Daniel Schechter, M.D.
Daniel S. Schechter, M.D., is a child and adolescent psychiatrist and clinical researcher with specialization in early childhood mental health and post-traumatic stress. He is director of parent-infant research and the Pediatric Consult-Liaison Unit at the University of Geneva Hospitals and associate professor (privat-docent) in psychiatry at the University of Geneva Faculty of Medicine. Schechter completed his clinical and research training at Columbia University, where he continues to serve as adjunct assistant professor of psychiatry. His most recent book, co-edited with Carol Worthman, Paul Plotsky, and Constance Cummings, is Formative Experiences: The Interaction of Caregiving, Culture, and Developmental Psychobiology (Cambridge University Press, 2010).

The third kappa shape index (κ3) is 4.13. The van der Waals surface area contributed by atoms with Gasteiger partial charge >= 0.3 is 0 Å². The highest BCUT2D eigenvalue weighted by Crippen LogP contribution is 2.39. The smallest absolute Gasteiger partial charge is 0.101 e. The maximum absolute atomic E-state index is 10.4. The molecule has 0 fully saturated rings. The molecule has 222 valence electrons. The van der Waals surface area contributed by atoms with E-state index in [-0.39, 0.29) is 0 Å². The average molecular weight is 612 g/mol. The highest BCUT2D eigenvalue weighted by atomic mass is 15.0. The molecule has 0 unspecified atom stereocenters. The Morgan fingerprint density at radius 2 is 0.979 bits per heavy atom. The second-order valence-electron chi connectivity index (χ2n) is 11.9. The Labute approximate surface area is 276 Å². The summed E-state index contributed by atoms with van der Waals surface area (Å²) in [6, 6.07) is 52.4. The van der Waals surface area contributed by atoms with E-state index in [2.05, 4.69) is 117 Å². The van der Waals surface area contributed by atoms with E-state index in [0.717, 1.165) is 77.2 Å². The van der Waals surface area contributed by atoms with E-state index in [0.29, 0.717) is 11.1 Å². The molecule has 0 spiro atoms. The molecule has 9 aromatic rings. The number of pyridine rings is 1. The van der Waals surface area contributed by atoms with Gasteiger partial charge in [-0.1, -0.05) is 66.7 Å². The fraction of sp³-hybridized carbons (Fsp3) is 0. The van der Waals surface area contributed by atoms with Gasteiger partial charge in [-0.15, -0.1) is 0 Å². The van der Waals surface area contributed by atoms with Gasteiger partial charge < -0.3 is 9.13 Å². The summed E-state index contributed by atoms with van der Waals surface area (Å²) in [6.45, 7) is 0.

Forecasting AggressionToward a New Interdisciplinary Understanding of What Makes Some Troubled Youth Turn Violent
It takes a series of unfortunate circumstances for an adolescent to turn violent. While early exposure to familial violence can play a role, so too can biological influences such as hormone levels and genetic predispositions. The combination of these factors can be deadly. Although genes and other biological causes are difficult to identify and may be impossible to overcome through known therapeutic methods, medical professionals’ intervention techniques can help minimize aggressive behavior related to environmental factors.